To the Eagle:
This year marks the ninth anniversary of the infamous Kelo decision, wherein the liberal wing of the Supreme Court supported the actions of a predatory Economic Development Committee in New London, Connecticut, resulting in the seizure and destruction of dozens of nice old Victorian homes and several small businesses by eminent domain, historically used to allow government takings for the "public good" meaning roads or public buildings. In this case, the land was given to private developers to build income producing facilities to boost revenues for the Town of New London. Then everything fell through, and today the area is a ninety acre empty wasteland right off the old downtown area.
New London is larger, but similar to Cathlamet. Like us, it has a steep main drag running downhill to public docks on the Thames River, lined with charming old buildings with apartments above and businesses below. Most apartments are occupied, but many of the businesses are shuttered. Their economic problems are a bit older than ours. We pin much of ours on government meddling in the timber, fishing, and dairy industries starting back in the eighties but theirs commenced with the collapse of the whaling industry in the early twentieth century. They've been plagued by government sponsored economic development schemes since LBJ's urban renewal projects in the sixties -- "Kelo" was just the most recent and most destructive.
In the seventies, I lived a few miles north of there, and owned a multi truck and trailer food vending business. For a couple of years, we put a Mexican food and a baked potato stand on the docks in their 4th of July festival, which, like our Bald Eagle Fest, featured a spectacular fireworks display out over the water, drawing large crowds from rural Connecticut to the north. But the greedy economic development folks charged way too much rent, so we opted out after two years, and the whole festival died not long after.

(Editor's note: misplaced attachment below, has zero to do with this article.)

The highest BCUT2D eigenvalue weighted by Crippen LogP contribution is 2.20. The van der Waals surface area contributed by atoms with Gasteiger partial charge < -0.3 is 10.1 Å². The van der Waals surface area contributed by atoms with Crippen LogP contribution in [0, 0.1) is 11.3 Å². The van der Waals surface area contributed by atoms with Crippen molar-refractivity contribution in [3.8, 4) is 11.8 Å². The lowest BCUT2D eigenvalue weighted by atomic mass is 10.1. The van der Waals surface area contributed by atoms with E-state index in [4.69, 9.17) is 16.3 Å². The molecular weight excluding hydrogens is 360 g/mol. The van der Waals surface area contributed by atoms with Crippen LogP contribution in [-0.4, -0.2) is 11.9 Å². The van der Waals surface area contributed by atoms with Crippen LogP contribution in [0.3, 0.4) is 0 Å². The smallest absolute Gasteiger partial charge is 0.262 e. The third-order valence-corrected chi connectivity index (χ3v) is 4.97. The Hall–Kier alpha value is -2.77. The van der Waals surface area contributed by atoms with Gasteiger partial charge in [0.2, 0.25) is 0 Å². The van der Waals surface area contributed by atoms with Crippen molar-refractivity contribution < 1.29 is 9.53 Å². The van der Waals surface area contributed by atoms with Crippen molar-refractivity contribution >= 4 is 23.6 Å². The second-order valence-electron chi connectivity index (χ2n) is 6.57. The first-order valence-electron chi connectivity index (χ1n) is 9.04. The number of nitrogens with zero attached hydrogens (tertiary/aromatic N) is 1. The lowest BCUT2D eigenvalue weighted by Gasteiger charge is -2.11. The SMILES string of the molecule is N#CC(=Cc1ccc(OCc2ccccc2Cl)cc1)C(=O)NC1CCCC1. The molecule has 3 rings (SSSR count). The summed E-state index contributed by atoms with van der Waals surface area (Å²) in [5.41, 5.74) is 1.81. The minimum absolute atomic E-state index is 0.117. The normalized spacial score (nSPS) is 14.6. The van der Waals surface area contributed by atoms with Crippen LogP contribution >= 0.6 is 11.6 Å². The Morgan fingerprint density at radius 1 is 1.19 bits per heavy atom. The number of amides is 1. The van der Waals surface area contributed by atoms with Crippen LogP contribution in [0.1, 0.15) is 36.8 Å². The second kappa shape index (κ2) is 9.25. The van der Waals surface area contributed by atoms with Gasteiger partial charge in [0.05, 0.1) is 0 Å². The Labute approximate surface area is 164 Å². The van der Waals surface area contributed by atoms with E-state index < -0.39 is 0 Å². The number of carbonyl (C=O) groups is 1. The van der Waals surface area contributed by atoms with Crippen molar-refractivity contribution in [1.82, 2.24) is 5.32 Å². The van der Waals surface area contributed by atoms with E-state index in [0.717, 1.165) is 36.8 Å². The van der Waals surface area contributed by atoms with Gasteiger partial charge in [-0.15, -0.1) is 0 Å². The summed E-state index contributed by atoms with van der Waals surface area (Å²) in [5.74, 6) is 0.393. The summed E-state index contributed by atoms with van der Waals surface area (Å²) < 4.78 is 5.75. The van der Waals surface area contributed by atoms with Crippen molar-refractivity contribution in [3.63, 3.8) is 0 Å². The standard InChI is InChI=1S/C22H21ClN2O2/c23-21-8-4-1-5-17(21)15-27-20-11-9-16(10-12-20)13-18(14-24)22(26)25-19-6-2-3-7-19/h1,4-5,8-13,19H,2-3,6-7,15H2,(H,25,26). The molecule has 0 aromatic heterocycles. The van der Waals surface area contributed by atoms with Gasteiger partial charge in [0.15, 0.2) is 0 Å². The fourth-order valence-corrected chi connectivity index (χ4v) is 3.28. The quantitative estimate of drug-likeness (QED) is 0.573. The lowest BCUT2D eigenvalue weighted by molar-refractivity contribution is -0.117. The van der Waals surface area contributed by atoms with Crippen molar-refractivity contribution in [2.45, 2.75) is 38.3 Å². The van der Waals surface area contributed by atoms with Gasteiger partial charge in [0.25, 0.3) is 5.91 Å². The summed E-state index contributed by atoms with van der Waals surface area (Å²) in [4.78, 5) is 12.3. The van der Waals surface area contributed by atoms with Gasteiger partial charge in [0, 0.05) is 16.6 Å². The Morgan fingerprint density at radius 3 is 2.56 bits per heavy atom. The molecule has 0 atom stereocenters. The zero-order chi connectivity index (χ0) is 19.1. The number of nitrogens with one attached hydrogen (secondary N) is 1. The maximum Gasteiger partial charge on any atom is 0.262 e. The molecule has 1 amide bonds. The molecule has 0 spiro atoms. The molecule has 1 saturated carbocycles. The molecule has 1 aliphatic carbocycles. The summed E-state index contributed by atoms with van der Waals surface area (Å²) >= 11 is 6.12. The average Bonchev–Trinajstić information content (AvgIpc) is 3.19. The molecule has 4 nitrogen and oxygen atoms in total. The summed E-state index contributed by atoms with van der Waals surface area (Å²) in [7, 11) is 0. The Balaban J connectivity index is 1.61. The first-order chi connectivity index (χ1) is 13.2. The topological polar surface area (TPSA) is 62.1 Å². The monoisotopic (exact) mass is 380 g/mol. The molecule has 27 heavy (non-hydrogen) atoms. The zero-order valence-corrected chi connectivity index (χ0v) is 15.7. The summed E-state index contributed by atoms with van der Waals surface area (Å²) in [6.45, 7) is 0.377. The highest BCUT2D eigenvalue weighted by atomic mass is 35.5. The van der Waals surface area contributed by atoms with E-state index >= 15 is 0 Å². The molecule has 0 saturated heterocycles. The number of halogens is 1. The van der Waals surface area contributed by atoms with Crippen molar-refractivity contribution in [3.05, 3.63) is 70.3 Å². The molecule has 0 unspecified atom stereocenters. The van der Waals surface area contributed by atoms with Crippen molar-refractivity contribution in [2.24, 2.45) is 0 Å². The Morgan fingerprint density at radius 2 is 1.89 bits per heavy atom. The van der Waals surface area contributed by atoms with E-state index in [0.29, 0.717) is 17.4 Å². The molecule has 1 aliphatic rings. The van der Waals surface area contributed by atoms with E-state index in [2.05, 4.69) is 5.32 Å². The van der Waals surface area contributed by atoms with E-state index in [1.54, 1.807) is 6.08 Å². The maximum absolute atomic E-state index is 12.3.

In the wake of "Kelo" forty states passed legislation to avoid such debacles, and seven revised their constitutions. Despite this, around the country economic development groups and public commissions have continued committing the other two development sins: spending taxpayer money on projects that should be developed privately, and getting grants for grandiose projects that then must be maintained forever at taxpayer expense. Next door in Longview, all the various commissioners are in trouble for getting involved in inadvisable projects they should have avoided, while the most viable private enterprise, Millenium Coal, is being delayed by enviro wackos and climate change Luddites.
Locally, we have had pretty sane leadership for the past few years -- made some mistakes (sewer to nowhere) and dodged some bullets (downtown condos, hilltop wind farm). At present we are watching a political kabuki dance, wherein one set of commissioners and the sheriff's department are discussing hindering development of a privately owned, voter approved pot farm while another set of commissioners are blithely committing tax payer funds and public property to the production of alcoholic beverages. Go figure.